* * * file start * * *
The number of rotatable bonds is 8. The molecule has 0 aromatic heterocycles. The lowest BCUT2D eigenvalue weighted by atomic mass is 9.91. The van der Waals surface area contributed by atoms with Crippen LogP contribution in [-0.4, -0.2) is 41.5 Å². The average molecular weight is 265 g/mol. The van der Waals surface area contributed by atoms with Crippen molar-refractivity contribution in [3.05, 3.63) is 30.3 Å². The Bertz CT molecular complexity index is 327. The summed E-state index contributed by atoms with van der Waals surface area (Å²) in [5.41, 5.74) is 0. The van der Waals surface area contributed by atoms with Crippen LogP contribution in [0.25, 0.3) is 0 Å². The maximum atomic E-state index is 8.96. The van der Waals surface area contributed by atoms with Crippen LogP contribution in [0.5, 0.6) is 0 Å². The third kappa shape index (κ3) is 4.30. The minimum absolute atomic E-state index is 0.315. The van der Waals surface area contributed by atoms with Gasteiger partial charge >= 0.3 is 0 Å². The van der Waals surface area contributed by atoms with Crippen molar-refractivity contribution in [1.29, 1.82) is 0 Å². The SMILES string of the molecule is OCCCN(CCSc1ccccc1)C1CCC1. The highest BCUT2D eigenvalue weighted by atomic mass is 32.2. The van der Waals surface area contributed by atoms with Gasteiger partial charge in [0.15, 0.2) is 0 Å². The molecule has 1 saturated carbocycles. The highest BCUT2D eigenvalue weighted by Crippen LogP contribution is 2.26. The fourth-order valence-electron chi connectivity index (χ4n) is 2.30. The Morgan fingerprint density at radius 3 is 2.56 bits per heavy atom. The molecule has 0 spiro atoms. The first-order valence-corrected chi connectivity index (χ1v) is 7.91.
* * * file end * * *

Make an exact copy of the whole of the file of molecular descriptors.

The number of rotatable bonds is 8. The molecule has 0 aromatic heterocycles. The lowest BCUT2D eigenvalue weighted by atomic mass is 9.91. The van der Waals surface area contributed by atoms with Crippen LogP contribution in [-0.4, -0.2) is 41.5 Å². The average molecular weight is 265 g/mol. The van der Waals surface area contributed by atoms with Crippen molar-refractivity contribution in [3.05, 3.63) is 30.3 Å². The Bertz CT molecular complexity index is 327. The summed E-state index contributed by atoms with van der Waals surface area (Å²) in [5.41, 5.74) is 0. The van der Waals surface area contributed by atoms with Crippen LogP contribution in [0.25, 0.3) is 0 Å². The maximum atomic E-state index is 8.96. The van der Waals surface area contributed by atoms with Crippen LogP contribution in [0.5, 0.6) is 0 Å². The third kappa shape index (κ3) is 4.30. The minimum absolute atomic E-state index is 0.315. The van der Waals surface area contributed by atoms with Gasteiger partial charge >= 0.3 is 0 Å². The van der Waals surface area contributed by atoms with Crippen molar-refractivity contribution in [1.29, 1.82) is 0 Å². The SMILES string of the molecule is OCCCN(CCSc1ccccc1)C1CCC1. The highest BCUT2D eigenvalue weighted by atomic mass is 32.2. The van der Waals surface area contributed by atoms with Gasteiger partial charge in [0.15, 0.2) is 0 Å². The molecule has 1 saturated carbocycles. The highest BCUT2D eigenvalue weighted by Crippen LogP contribution is 2.26. The fourth-order valence-electron chi connectivity index (χ4n) is 2.30. The Morgan fingerprint density at radius 3 is 2.56 bits per heavy atom. The molecule has 0 spiro atoms. The first-order valence-corrected chi connectivity index (χ1v) is 7.91.